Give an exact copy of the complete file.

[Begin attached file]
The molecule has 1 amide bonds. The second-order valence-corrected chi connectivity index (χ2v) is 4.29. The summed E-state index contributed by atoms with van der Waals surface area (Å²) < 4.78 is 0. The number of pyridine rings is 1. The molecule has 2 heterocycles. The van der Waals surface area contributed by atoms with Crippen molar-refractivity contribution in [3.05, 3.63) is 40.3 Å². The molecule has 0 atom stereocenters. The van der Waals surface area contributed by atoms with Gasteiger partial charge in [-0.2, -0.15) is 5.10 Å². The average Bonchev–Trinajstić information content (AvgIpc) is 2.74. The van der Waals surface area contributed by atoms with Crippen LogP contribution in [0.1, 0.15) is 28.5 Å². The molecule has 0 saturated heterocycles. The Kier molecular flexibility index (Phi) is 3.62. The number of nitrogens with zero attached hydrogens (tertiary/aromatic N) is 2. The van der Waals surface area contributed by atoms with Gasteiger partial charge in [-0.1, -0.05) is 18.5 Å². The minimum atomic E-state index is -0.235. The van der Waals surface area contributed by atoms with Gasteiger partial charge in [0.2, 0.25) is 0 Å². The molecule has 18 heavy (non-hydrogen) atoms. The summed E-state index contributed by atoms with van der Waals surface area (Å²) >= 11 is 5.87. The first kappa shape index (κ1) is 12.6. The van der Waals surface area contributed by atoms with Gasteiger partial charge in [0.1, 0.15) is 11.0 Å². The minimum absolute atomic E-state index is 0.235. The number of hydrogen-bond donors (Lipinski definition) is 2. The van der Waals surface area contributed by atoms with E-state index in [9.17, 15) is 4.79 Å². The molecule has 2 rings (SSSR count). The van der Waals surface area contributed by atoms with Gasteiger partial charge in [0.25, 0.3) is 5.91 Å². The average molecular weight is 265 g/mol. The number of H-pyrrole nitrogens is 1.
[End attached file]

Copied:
The molecule has 1 amide bonds. The second-order valence-corrected chi connectivity index (χ2v) is 4.29. The summed E-state index contributed by atoms with van der Waals surface area (Å²) < 4.78 is 0. The number of pyridine rings is 1. The molecule has 2 heterocycles. The van der Waals surface area contributed by atoms with Crippen molar-refractivity contribution in [3.05, 3.63) is 40.3 Å². The molecule has 0 atom stereocenters. The van der Waals surface area contributed by atoms with Gasteiger partial charge in [-0.2, -0.15) is 5.10 Å². The average Bonchev–Trinajstić information content (AvgIpc) is 2.74. The van der Waals surface area contributed by atoms with Crippen LogP contribution in [0.1, 0.15) is 28.5 Å². The molecule has 0 saturated heterocycles. The Kier molecular flexibility index (Phi) is 3.62. The number of nitrogens with zero attached hydrogens (tertiary/aromatic N) is 2. The van der Waals surface area contributed by atoms with Gasteiger partial charge in [-0.1, -0.05) is 18.5 Å². The minimum atomic E-state index is -0.235. The van der Waals surface area contributed by atoms with Gasteiger partial charge in [0.2, 0.25) is 0 Å². The molecule has 18 heavy (non-hydrogen) atoms. The summed E-state index contributed by atoms with van der Waals surface area (Å²) >= 11 is 5.87. The first kappa shape index (κ1) is 12.6. The van der Waals surface area contributed by atoms with Gasteiger partial charge in [0.1, 0.15) is 11.0 Å². The minimum absolute atomic E-state index is 0.235. The number of hydrogen-bond donors (Lipinski definition) is 2. The van der Waals surface area contributed by atoms with E-state index in [9.17, 15) is 4.79 Å². The molecule has 2 rings (SSSR count). The van der Waals surface area contributed by atoms with Gasteiger partial charge in [0.25, 0.3) is 5.91 Å². The average molecular weight is 265 g/mol. The number of H-pyrrole nitrogens is 1.